We herein report a 65-year-old man with elevated serum IgG4 levels, enlarged thyroid, and renal dysfunction, mimicking IgG4-related disease (IgG4-RD). The definitive diagnosis of IgG4-RD was not established because a tissue biopsy revealed no IgG4-positive cell infiltration or fibrosis. The presence of an M peak in the β fraction, Bence Jones protein in urine, and progressive anemia suggested multiple myeloma (MM). The κ/λ ratio was >100, tumor plasma cells were present at >20% in bone marrow, and immunostaining revealed IgG4-positive plasma cells; therefore, he was diagnosed with IgG4-type MM. Patients with elevated IgG4 levels with no significant mass lesions should undergo systemic examinations to exclude malignancy.
A 47-year-old man was admitted to our hospital because of thrombocytopenia and consciousness disturbance. As his laboratory data showed undetectable activity of a disintegrin-like and metalloproteinase with thrombospondin type 1 motifs 13 (ADAMTS13) and the presence of ADAMTS13 inhibitor, he was diagnosed with acquired thrombotic thrombocytopenic purpura (TTP). Asymptomatic primary Sjögren's syndrome (SS) and primary hypothyroidism were incidentally diagnosed on screening. After initial plasma exchange therapy and pulse corticosteroid therapy, the patient received rituximab therapy for refractory TTP with "inhibitor boosting" and recovered. TTP secondary to primary SS is rare but can trigger refractory TTP. Treatment with rituximab, which is considered "inhibitor boosting," should be considered when re-exacerbation occurs.
Adult-onset Still's disease (AOSD) usually affects young adults. Some cases of elderly-onset Still's disease (EOSD) have been reported, but its clinical features are unclear. We herein report a 74-year-old woman who developed AOSD with macrophage activation syndrome (MAS). We also reviewed 24 previous EOSD cases in patients over 70 years old and compared the findings with overall AOSD. While the clinical features were similar between the two, including the presence of MAS, disseminated intravascular coagulation was more frequent in EOSD than in AOSD. Furthermore, despite a similar frequency of glucocorticoid use, immunosuppressants and biologics were less frequently administered in EOSD than in AOSD. This report highlights the fact that typical AOSD can develop in elderly patients with some characteristic features.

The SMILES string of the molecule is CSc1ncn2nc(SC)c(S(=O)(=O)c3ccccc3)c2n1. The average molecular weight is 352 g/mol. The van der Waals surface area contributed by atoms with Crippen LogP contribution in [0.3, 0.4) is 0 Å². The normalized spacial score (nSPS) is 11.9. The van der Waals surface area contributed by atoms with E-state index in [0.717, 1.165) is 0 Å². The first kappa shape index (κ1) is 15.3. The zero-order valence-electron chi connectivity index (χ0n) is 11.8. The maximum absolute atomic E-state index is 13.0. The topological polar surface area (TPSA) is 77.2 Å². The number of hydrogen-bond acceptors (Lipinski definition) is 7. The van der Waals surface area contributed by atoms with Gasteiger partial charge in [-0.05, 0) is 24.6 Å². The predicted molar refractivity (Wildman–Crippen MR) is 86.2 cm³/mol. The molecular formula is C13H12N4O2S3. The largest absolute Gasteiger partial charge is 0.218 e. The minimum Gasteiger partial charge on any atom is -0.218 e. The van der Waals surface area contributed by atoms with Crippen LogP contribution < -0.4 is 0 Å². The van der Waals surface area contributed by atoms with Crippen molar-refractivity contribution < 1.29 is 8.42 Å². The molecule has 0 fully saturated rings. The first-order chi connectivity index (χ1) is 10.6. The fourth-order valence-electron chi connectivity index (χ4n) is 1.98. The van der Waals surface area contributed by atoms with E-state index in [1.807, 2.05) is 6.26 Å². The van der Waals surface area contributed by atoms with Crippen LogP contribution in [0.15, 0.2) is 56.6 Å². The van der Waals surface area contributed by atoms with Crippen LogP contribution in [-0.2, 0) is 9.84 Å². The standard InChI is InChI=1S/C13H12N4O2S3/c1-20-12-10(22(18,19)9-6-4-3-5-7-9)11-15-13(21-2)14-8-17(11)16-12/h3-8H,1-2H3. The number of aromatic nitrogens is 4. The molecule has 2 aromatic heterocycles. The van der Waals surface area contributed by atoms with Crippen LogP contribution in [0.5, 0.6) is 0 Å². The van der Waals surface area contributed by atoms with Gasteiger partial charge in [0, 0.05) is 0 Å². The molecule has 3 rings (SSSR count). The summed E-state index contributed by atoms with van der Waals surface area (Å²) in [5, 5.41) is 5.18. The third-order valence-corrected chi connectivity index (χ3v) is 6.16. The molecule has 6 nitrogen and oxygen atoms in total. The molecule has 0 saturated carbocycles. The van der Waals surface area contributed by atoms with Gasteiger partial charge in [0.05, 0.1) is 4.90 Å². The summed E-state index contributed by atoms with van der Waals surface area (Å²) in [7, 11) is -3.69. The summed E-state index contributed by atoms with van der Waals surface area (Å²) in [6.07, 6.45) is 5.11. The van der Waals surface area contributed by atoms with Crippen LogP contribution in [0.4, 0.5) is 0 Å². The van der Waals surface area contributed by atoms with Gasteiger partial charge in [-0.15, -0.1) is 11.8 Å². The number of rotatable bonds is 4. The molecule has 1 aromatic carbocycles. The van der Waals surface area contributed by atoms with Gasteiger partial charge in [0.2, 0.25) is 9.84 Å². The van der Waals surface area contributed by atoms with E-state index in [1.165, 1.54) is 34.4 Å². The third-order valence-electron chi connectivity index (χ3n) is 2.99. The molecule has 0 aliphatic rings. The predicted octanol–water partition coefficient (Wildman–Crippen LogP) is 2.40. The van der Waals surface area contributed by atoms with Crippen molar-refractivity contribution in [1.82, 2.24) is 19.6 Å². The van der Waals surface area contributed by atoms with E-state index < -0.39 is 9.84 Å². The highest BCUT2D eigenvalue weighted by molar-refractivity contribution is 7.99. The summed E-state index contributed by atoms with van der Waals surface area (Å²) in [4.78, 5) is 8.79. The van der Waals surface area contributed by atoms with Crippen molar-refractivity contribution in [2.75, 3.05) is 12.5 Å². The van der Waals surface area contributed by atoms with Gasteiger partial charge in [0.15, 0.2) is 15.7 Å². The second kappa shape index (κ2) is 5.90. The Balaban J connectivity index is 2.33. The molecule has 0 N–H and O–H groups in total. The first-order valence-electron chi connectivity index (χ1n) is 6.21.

A 54-year-old woman developed drop head syndrome (DHS), Raynaud's phenomenon and creatine kinase (CK) elevation. She did not meet the international classification criteria of dermatomyositis/polymyositis, as we observed no muscle weakness, grasping pain or electromyography abnormality in her limbs, and anti-aminoacyl tRNA synthetase (ARS) antibody was negative. Cervical magnetic resonance imaging and a muscle biopsy of the trapezius muscle revealed myositis findings as the only clinical observations in muscle. These findings, along with her anti-U1-ribonucleoprotein (RNP) antibody positivity and leukopenia, resulted in a diagnosis of mixed connective tissue disease (MCTD). Prednisolone treatment significantly improved her myositis. To our knowledge, this is the first report of DHS as the only muscle complication of MCTD.
A 74-year-old man underwent intravesical bacillus Calmette-Guerin (BCG) therapy for bladder cancer and later presented with lower left back pain. Magnetic resonance imaging of the spine showed high signal intensity, diagnosed as a cystic lesion in the epidural and bilateral intestinal psoas muscle. A computed tomography-guided needle biopsy and histological examination revealed bacteria from the family Mycobacteriaceae, and Mycobacterium bovis was identified using multiplex polymerase chain reaction. If lower back pain appears in a patient who has undergone BCG therapy, it is necessary to test for tuberculous spondylitis. In addition, QuantiFERON is useful for the differential diagnosis of M. bovis BCG infection.
A 42-year-old man was hospitalized due to a fever, orchiodynia, and extremely severe myalgia predominantly in the extremities, which made it difficult for him to stand or walk. He had a history of contact with his son who had acute upper respiratory infection. Based on the characteristic clinical symptoms and detection of the partial sequence of human parechovirus type 3 (HPeV3) in throat swabs as well as stool and serum samples, he was diagnosed with epidemic myalgia associated with HPeV3 infection. Because HPeV3 infection is widespread among children in Japan, HPeV3-associated myalgia should be considered when adult patients manifest such distinguishing clinical characteristics.